On October 7, 1918, Governor Julius Gunter issued an executive order calling on all health officers and members of the press to advise citizens of the danger of public gatherings, and to urge city and town officials to take appropriate action to halt the spread of the disease by closing public places. On October 16, Gunter proclaimed all public and private gatherings prohibited across the state.
Unlike most other western Colorado counties, the report notes, Gunnison, a boom-and-bust town of about 1,300 residents at the time, took a very early and active interest in stopping the spread of influenza. On October 8, immediately after Gunter's first warning, schools were closed across the county, and officials also implemented social-distancing measures, decreeing places in the county closed for at least four weeks. As news trickled in that other nearby areas had been hit hard, a strict protective sequestration was implemented across the entire county on October 1, and that remained in full force until February 4 in Gunnison, February 5 in the rest of the county.
Through it all, the railroad continued to come through Gunnison, but any passengers disembarking were required to enter a two-day quarantine period. Barricades were erected on the main highways near the county lines, and lanterns and signs warned drivers to continue through the county without stopping, or they and any passengers would be forced to submit to quarantine.
(Two Nebraska motorists en route to Delta a century ago were arrested and jailed when they tried to bypass a barricade and enter Gunnison County. Today, trespassers in Gunnison County face a fine of up to $5,000 and eighteen months in jail.)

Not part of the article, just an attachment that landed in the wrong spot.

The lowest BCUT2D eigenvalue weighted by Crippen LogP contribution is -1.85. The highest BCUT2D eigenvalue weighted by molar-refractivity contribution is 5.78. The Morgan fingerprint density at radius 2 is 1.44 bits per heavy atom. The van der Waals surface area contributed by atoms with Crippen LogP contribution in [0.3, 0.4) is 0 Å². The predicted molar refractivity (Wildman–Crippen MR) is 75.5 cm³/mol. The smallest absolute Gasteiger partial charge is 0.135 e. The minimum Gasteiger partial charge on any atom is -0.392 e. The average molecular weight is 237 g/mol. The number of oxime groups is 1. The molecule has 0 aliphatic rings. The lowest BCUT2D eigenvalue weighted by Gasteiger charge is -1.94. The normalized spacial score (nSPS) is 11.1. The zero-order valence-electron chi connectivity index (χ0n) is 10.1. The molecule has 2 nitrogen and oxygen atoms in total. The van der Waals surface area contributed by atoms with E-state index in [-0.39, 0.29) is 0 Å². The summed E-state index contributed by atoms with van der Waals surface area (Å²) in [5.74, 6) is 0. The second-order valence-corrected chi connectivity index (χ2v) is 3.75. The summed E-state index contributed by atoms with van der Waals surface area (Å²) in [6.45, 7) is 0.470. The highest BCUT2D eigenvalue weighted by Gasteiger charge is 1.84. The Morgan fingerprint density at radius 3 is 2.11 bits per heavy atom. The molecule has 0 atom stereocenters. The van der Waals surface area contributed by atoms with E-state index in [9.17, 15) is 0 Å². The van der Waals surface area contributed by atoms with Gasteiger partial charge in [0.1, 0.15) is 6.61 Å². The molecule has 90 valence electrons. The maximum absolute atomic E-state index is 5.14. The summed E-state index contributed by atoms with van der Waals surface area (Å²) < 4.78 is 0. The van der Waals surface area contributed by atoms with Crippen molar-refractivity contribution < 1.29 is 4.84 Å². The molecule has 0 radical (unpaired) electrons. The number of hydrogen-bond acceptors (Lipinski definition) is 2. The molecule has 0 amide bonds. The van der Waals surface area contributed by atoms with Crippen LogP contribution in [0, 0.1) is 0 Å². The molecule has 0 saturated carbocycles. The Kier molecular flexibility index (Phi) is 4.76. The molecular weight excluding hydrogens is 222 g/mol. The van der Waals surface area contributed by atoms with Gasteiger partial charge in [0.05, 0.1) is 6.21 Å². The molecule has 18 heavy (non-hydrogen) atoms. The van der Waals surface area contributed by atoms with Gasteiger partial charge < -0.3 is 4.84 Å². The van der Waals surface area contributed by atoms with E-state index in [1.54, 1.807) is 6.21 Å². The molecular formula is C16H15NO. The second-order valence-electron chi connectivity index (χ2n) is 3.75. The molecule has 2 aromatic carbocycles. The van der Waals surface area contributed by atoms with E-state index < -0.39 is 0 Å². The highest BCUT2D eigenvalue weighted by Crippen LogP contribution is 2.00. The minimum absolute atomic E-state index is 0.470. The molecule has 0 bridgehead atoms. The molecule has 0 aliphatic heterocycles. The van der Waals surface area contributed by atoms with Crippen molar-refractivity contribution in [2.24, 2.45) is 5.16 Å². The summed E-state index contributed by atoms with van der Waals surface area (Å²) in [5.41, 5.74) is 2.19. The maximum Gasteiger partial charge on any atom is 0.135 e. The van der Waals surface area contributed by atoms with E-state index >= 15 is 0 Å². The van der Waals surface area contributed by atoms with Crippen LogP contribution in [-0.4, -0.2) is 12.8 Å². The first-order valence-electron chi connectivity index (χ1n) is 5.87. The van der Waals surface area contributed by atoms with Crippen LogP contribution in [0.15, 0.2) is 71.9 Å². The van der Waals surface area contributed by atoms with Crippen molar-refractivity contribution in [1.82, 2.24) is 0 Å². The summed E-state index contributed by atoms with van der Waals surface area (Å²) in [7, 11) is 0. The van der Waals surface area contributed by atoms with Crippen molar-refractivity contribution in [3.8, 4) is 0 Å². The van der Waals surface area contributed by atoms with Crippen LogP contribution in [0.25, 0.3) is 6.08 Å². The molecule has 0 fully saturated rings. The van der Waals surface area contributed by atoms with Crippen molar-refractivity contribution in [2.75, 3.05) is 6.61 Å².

Around the world, an estimated 50 million people died from the Spanish flu, 8,000 of them in Colorado. In Denver, where residents were slow to follow public-health orders, an estimated 1,500 people died; in Gunnison County, five. Four people there contracted flu-related pneumonia after the restrictions were lifted in February 1919.
The other death came earlier, at the height of the pandemic: Ellen Gavette died a few days after picking her sister up at the Gunnison train station. She'd brought the flu with her from another state.
Here's Colorado Attorney General Phil Weiser's April 10 response to the Texas AG:
Gunnison County, like many Colorado mountain communities, faces a serious public health crisis because of COVID-19. Colorado law recognizes that, to protect their communities, local public health authorities are often best situated to make decisions and adopt and enforce public health orders based on their expertise and knowledge of local circumstances. Governor Polis’ stay-at-home executive order also specifically authorizes local government to adopt more stringent orders than the State.
Gunnison County’s order applies equally to Colorado and non-Colorado residents who own second homes or are visiting in the community and seeks to address the needs of the community to respond to this pandemic. Any suggestion that their order violates the U.S. Constitution is misguided.
To be sure, any order requiring people to travel from an area should be implemented equally to Coloradans and non-Coloradans and be managed in a sensitive and humane manner so as not to endanger any individuals residing in that community. In all events, however, local governments have the authority to adopt such an order based on their health needs under both Colorado law and the U.S. Constitution.